Ramey & Hailey, Attorneys at Law Rated by Super lawyers The Best Lawyers in America TAOS Injury Lawyers
Free Initial Consultation Handset 317.582.0000

Employment Newsletter

The Importance of Effective Pre-Employment Screening

“Negligent hiring” is a legal doctrine that holds employers liable for unlawful acts committed by their employees. The issue arises when an employer hires a person that she knew or should have known could pose an undue risk of harm to others within the course and scope of employment.

Under this doctrine, the employer has the responsibility for checking the background and references of any job applicant before placing that individual in a situation of contact with the public. Examples of businesses particularly at risk may include:

  • Schools
  • Housing
  • Youth organizations
  • Customer-service

Establishing a Claim Under Negligent Hiring

A person that alleges injuries caused by an employee and expects to hold the employer liable under the doctrine of negligent hiring must show that:

  1. The employer owed a duty to that person because there was an association or connection between that person and the services or business the employer provides;
  2. The nature and frequency of the employee’s contact with the public may pose a potential risk of harm; and
  3. Evidence of the employee’s potential risk to others existed prior to and at the time of the hiring and that the employer failed to investigate.

Negligent Hiring Frequently Cited in Litigation

In December, 2005, the parents of an eight year-old boy filed a lawsuit against FedEx Corp., alleging the negligent hiring of Paul Sykes, a convicted sex offender. The lawsuit alleged that Sykes approached the family at the Connecticut FedEx Kinko’s store where he was employed, and offered to repair their home computer. While visiting their home to repair the computer, Sykes allegedly assaulted their son. The lawsuit asserted that FedEx knew, or should have known, of Sykes’ dangerous propensities as a sexual predator. In April of 2007 Sykes was sentenced to 12 years in prison for the molestation. In 2008, a federal judge dismissed the civil lawsuit against FedEx, ruling the company could not be held responsible for the conduct of its employee outside the workplace. The case is currently on appeal.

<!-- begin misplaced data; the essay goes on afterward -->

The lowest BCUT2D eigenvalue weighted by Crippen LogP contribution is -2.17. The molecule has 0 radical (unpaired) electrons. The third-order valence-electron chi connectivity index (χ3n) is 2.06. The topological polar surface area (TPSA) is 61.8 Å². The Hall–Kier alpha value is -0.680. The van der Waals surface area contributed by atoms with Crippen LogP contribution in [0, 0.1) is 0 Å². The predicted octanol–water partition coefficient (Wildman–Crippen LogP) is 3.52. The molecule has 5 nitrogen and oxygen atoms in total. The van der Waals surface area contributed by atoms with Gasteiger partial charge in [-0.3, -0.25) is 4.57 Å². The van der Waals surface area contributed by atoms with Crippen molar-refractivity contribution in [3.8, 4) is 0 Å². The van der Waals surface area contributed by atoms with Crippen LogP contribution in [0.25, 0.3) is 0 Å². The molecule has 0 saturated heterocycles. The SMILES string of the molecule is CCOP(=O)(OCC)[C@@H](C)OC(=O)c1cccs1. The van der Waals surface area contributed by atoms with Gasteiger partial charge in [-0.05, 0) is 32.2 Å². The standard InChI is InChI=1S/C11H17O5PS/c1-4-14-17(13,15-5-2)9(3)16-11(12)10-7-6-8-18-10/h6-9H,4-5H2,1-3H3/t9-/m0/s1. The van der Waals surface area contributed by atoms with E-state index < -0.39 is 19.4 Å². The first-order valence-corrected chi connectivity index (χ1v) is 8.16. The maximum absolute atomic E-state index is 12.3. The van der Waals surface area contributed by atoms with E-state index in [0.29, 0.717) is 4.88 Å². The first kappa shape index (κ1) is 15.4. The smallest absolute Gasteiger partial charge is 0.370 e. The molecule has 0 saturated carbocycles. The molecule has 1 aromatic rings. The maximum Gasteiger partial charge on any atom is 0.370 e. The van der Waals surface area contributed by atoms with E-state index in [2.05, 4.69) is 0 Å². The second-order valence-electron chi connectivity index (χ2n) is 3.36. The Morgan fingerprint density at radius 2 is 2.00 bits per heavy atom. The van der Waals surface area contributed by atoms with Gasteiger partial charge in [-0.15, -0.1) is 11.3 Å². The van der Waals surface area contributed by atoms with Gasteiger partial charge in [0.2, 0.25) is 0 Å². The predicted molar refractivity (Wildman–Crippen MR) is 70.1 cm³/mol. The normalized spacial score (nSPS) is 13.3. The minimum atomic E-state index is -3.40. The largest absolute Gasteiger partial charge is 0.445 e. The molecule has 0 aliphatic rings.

• Respondeat Superior in Theory and Practice
    In general, people are not liable for the actions of others. There are, however, exceptions to this rule. One long-standing exception is the doctrine of “respondeat superior,” a Latin term meaning “let the master... Read more.
  • Workers' Compensation Law and the ADA
    The purpose of Title I of the Americans with Disabilities Act (ADA) is to prevent employers from discriminating against current or prospective employees based on disability. On the other hand, state Workers’ Compensation laws are... Read more.
  • Arbitration Clauses in Employment Contracts
    Arbitration is an alternative to court action. The dispute is submitted to one or more neutral third persons (arbitrators), who consider the evidence and relevant law and issue a decision, just as a court would. The... Read more.
  • Proving "Supervisory Status" Under the NLRA
    In 1935, Congress enacted the National Labor Relations Act (NLRA) in order to regulate labor relations and negotiations, including collective bargaining, between unionized employees and their employers. Collective bargaining is further... Read more.
Employment News Links
Designed and Powered by NextClient

© 2014 - 2017 Ramey & Hailey, Attorneys at Law. All rights reserved.
Custom WebExpress™ attorney website design by NextClient.com.